The Savage Club has been host to more than one polar explorer at its frequent house dinners, dinners that continue to this day. This London club was born in 1857, named "in a spirit of pure wantonness" for Richard Savage, "...a thoroughly disreputable actor and playwright of Dr Johnson's time who killed a man in a brawl and was later imprisoned for debt." The Club's physical presence has shifted here and there over the years. At the moment it has a room or two at the National Liberal Club, a gigantic pile of Victorian masonry at 1 Whitehall Place SW1. Not long past the Club had quarters in the Lansdowne Club in Berkeley Square and before that at a long string of other addresses. However, for 50 years starting in 1888, the Club leased premises in a since-demolished house in Adelphi Terrace. No doubt it was here that the Savages, "probably the warmest-hearted clubmen in London," gave dinners for Nansen, Scott and Shackleton.
Mementos of these house dinners--member-designed menus--adorn the walls of the Club. The only one with an Antarctic connection on display during my visit in early February (Savages are warmhearted and I spent most of an afternoon in their company) was for a dinner to welcome home Ernest Shackleton, held on June 19, 1909, a mere five days after the explorer's return to England. The menu: Spinach Soup, Scotch Salmon, Hindquarter of Lamb, Roast Duckling, Cabbage & New Potatoes, Kipper on Toast, et al. There are portraits of a balaclavered Shackleton and Scott (in the chair that evening) at the top of the menu; also a very nice view of the Nimrod forging through the ice (it resembles Marston's painting opposite page 124 in vol. I of The Heart of the Antarctic), not to mention the two penguins smoking cigars! According to Mill, "Shackleton solemnly signed his name in the wall behind the chair, to be glassed in later like the autographs of Nansen and other great travellers..." Supposedly the wall in question was hacked away and carried along as the Club moved from place to place. We had a good look around but no initials could we find.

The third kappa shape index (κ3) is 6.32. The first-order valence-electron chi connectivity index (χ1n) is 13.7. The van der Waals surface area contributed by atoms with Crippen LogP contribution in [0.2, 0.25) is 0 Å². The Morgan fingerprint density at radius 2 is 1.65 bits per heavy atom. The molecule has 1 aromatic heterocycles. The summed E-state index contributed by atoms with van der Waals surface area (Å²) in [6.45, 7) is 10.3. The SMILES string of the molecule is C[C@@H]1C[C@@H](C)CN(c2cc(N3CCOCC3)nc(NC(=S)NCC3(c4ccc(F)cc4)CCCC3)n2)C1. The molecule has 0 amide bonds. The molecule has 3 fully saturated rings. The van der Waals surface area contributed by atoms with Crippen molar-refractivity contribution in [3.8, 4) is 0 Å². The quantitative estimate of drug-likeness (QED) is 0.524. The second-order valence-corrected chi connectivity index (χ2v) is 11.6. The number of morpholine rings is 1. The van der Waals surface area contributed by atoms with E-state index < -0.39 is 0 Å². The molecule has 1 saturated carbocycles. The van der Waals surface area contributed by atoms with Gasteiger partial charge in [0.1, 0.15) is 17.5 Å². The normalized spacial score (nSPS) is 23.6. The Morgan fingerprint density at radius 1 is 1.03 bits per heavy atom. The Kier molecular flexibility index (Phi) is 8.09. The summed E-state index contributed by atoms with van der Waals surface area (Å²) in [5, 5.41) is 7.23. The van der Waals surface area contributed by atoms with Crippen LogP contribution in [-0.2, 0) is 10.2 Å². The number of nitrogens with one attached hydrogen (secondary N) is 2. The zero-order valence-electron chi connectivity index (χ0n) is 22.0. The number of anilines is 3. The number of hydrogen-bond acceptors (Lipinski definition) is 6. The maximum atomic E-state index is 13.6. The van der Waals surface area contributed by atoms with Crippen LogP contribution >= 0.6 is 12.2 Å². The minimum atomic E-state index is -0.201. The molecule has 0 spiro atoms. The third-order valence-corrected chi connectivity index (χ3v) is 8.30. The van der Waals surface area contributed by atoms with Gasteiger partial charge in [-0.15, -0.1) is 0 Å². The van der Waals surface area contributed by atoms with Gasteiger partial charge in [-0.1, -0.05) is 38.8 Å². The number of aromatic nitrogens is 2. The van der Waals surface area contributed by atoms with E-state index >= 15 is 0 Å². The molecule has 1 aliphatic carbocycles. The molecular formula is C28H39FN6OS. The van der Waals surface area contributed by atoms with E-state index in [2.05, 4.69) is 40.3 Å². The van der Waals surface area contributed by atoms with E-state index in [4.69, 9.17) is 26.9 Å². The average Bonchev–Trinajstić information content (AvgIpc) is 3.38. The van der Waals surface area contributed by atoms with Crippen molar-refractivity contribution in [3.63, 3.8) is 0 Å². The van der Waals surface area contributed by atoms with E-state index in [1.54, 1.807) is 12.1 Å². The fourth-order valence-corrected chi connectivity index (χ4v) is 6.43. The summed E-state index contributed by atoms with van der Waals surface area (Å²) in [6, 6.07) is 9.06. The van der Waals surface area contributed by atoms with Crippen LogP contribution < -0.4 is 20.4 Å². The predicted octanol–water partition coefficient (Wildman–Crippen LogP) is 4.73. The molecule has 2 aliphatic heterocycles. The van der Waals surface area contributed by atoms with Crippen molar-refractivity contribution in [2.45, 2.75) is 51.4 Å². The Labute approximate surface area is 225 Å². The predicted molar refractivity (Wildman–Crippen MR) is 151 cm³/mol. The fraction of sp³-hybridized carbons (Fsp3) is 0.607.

A few years earlier--November 5, 1904--Shackleton had also been welcomed home at the Club (the Dulwich College Archives has a photostat of the menu).
And earlier still, on the 6th of July, 1901 (one month before Discovery departed England), there was a farewell dinner for the "Officers and Members of the Antarctic Expedition." Drawn by Charles Dixon it shows the Discovery under sail and has portraits of six of the expedition members, including Scott, Wilson and Shackleton. The menu I have in my collection for that dinner has, among others, the signatures of Scott, Shackleton, Armitage, Skelton, Royds and Koettlitz.
There are other clubs here and there with an Antarctic connection. I'll leave them for another time.
Thanks to Savage John Wade and The Gentlemen's Clubs of London, by Anthony Lejeune and Malcolm Lewis (London: Dorset Press, 1979).